Are you a CEO looking to take your business to the next level without burning out? In this episode, Cameron discusses his advice on growing your company without overworking yourself. Key to this is hiring the right personnel, starting with outsourcing to fractional employees before moving on to full-time hires, with an emphasis on revenue-producing roles. Cameron also recommends hiring ahead of the curve and using a “vivid vision” to attract potential hires. But how do you make the decision to hire full-time versus outsourcing? It all comes down to workload. Cameron also shares his personal experiences with burnout and hiring practices.
In This Episode You’ll Discover:
- Cameron’s advice on growing a business without overworking oneself.
- Hiring the right personnel is crucial, starting with outsourcing and fractional employees, and focusing on revenue-producing roles.
- Hiring ahead of the curve is recommended, and the vivid vision can be used to attract potential hires.
- The decision to hire full-time versus outsourcing should be based on workload, and Cameron shares personal experiences about burnout and hiring practices. Additionally, the interview covers diversity, virtual companies, and hiring practices, including the importance of aligning values and purpose in the workplace.
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Are you getting burned out as a leader of your company? Are you frustrated trying to grow the business without destroying yourself? In this episode, you’re going to read my thoughts about both. We’re going to cover who to hire and when to hire them. I’ll tell you about times when I burned out and was clinically redlining with stress and how I got through it. I’m going to explain why you’re doing it all wrong and that you should be at the bottom of the org chart, not at the top. You’re going to love this episode.
If you’re a 1 or 2-man show, put your hand up. Keep them up if you work more than you’d like. For that amount of the room, they are working more than they want. They are 1 or 2-man shows. The biggest transition that I have seen, like the biggest challenge, has been for those individuals to get the first hire or to start learning how to build the team. There were several of our backroom members who were 1 and 2-man shows. There was a first one that was difficult, but after that, the team started to blossom. What have you seen be the process for hiring the right person? Who are the first hires that you think need to be in place in order to get that moving?
Even before the first hire, a lot of it is our stop-doing list or what I call my fuck-it list. You got to look at a lot of the stuff that’s on your list of stuff that you do day-to-day and decide what things you’re not going to do anymore because some of it is pointless. The next hire that I would get into is I start outsourcing using oDesks or Elance. I am looking for fractional people that I can hire who can do little bits of work instead of full-time employees.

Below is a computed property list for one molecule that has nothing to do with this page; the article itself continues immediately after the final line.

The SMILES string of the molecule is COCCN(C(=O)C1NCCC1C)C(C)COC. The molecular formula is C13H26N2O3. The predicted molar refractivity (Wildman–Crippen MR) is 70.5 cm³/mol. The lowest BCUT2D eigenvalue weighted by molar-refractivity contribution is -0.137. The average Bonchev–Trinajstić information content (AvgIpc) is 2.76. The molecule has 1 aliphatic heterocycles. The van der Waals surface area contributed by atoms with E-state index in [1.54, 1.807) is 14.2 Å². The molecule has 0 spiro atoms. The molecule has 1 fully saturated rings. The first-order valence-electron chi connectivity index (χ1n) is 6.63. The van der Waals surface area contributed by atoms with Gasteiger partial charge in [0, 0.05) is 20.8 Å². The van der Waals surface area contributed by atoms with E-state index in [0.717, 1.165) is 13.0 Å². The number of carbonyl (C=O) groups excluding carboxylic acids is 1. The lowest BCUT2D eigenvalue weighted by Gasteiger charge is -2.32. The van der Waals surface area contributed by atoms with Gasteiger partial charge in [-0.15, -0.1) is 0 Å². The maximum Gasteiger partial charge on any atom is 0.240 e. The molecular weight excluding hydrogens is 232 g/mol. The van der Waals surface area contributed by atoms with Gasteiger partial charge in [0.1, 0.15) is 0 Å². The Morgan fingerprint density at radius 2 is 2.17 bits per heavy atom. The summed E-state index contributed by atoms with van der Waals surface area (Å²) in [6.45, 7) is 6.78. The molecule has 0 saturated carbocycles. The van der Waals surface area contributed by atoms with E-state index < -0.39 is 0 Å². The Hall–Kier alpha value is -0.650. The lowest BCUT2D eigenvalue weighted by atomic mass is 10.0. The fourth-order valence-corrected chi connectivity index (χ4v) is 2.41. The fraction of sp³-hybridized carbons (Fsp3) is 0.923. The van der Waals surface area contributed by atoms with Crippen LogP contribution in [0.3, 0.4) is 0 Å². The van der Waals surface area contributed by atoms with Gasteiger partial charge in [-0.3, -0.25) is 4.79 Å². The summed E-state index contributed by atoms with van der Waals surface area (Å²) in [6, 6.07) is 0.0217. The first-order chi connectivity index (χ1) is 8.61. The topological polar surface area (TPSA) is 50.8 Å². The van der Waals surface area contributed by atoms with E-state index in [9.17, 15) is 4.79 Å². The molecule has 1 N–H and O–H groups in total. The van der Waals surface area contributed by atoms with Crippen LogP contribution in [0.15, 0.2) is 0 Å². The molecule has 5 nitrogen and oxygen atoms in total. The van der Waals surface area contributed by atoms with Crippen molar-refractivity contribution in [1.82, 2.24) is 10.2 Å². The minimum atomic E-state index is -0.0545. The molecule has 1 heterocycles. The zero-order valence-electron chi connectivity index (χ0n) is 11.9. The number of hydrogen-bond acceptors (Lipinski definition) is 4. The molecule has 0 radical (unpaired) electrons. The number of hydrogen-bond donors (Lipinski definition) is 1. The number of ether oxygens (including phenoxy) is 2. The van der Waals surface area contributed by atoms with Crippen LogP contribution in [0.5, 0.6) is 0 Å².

The first full-time employee I’m probably going to get to is either going to be a sales or marketing person. It will probably be a salesperson or anyone who can drive revenue. In my world, revenue solves problems. There’s not a single problem that exists that can’t be solved by a check. The more gross margin you have coming in, the more people you can hire. I’d be looking for revenue-producing roles versus overhead and then hiring fractional people as much as I can.
Do you think that you should hire people that will grow into a role or people that should have already done it?
I ideally like to hire ahead of the curve. I hire people that I know I’m going to need in two years. I try to hire them early and tell them to roll up their sleeves and get dirty. It’s like, “I know this role is a little bit beneath you, but look where we’re going.” I use the vivid vision as a way to attract them. We’re passing out the bag to bring in the donations for leukemia and also the draw. The draws for the full package and the Double Double fast track that I filled out with you, which is all 4 of my speaking videos, 10 copies of my book, and 1 hour of my coaching time, you can also buy that package as well. I’ll also donate 10% of all the Double Double fast tracks to Leukemia as well. For the $1,297 package, I’ll donate $150 from every package to leukemia as well. That’s for anyone filling those out.
You were talking about hiring ahead of the curve. I want to know. Would you hire somebody who’s done it before or would they grow into that?
Yes. I’m hiring people who have done it before as much as possible, which is why I like outsourcing because I can get people that have done it. More often than not, we don’t need full-time employees. We need some stuff done, but we don’t need an employee. We need the stuff done. If you can get somebody who can do it three hours once a week, I’d rather have some fractional people or some part-time people than a full-time one.